Select Committee on Mersey Tunnels Bills Minutes of Evidence

Examination of Witnesses (Questions 400-419)



400. LORD BRADSHAW:I am sorry, Mr Chairman, that is because they have to work in accordance with the Noise Insulation Regulations 1975.

401. CHAIRMAN: If you turn over the page, I think you will find, "…in accordance with the Noise Insulation Regulations 1975 (SI 1975/1763)".

402. MR McGOLDRICK: Sorry, my Lord.

403.BARONESS McINTOSH OF HUDNALL: Can I just for clarification of Mr Wilkinson about the quantum of funds which are being proposed to apply to noise insulation. I think, if I recall, that you said, Mr Wilkinson, it was likely to be of the order of £300,000 and I take it that that is a one-off cost, is it?

(Mr Wilkinson) It is indeed, yes.

404. BARONESS McINTOSH OF HUDNALL: Within the provisions for repairs and maintenance and other operating costs, is there any ongoing provision for noise insulation work over time?

(Mr Wilkinson) No. I have included a figure of £0.3 million, £300,000, in the assumed expenditure on refurbishment costs in the financial year 2005/06 for dealing with this problem, but nothing beyond that for ongoing maintenance because I believed that it was outside of the Noise Insulation Regulations.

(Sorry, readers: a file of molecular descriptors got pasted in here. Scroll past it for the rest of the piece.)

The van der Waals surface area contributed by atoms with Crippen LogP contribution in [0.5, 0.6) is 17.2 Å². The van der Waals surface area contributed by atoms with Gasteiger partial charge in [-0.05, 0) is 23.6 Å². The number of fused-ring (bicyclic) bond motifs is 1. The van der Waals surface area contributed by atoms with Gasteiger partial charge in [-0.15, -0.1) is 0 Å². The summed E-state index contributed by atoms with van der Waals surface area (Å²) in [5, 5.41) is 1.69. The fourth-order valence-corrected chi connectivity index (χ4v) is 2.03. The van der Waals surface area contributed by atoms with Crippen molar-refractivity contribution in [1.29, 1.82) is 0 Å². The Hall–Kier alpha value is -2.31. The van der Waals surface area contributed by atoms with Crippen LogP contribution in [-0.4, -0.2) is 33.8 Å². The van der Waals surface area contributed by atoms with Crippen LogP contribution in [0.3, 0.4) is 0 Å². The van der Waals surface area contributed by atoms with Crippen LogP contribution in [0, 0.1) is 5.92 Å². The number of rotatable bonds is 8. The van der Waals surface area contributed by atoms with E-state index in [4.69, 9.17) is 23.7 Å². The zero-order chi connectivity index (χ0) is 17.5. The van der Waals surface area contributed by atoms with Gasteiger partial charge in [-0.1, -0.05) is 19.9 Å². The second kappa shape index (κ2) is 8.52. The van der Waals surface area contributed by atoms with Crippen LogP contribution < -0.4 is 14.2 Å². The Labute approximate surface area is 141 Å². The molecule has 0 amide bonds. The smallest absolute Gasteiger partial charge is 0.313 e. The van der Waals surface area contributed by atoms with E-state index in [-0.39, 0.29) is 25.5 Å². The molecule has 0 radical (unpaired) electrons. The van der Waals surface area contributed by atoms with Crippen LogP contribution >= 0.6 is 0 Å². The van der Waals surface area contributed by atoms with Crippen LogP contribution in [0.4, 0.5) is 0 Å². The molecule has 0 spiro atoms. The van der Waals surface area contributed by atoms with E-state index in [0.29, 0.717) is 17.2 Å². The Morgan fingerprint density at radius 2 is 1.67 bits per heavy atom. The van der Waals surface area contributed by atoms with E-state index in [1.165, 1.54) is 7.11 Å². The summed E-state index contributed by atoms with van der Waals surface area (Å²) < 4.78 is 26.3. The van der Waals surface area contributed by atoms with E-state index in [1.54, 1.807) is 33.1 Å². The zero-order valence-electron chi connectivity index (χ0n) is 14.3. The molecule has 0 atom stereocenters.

405. BARONESS McINTOSH OF HUDNALL: So it would be right for me to assume, would it, that £300,000 is, give or take, the total extent of expenditure anticipated on noise insulation works?

(Mr Wilkinson) I would ask the Committee to accept that that estimate was provided with consultancy advice. It roughly works out at about £1,500 for each of the 200 properties which seem to be affected.

406. CHAIRMAN: Mr McGoldrick, I hope you do not regard this as an unfair question. Could I ask where your line of questioning on the question of noise is leading? I think several members of the Committee have a question mark over it. Is it your contention that the figure of £300,000 is unnecessarily high?I am not trying to put words into your mouth, I am trying to get a feeling for what it is you are thinking.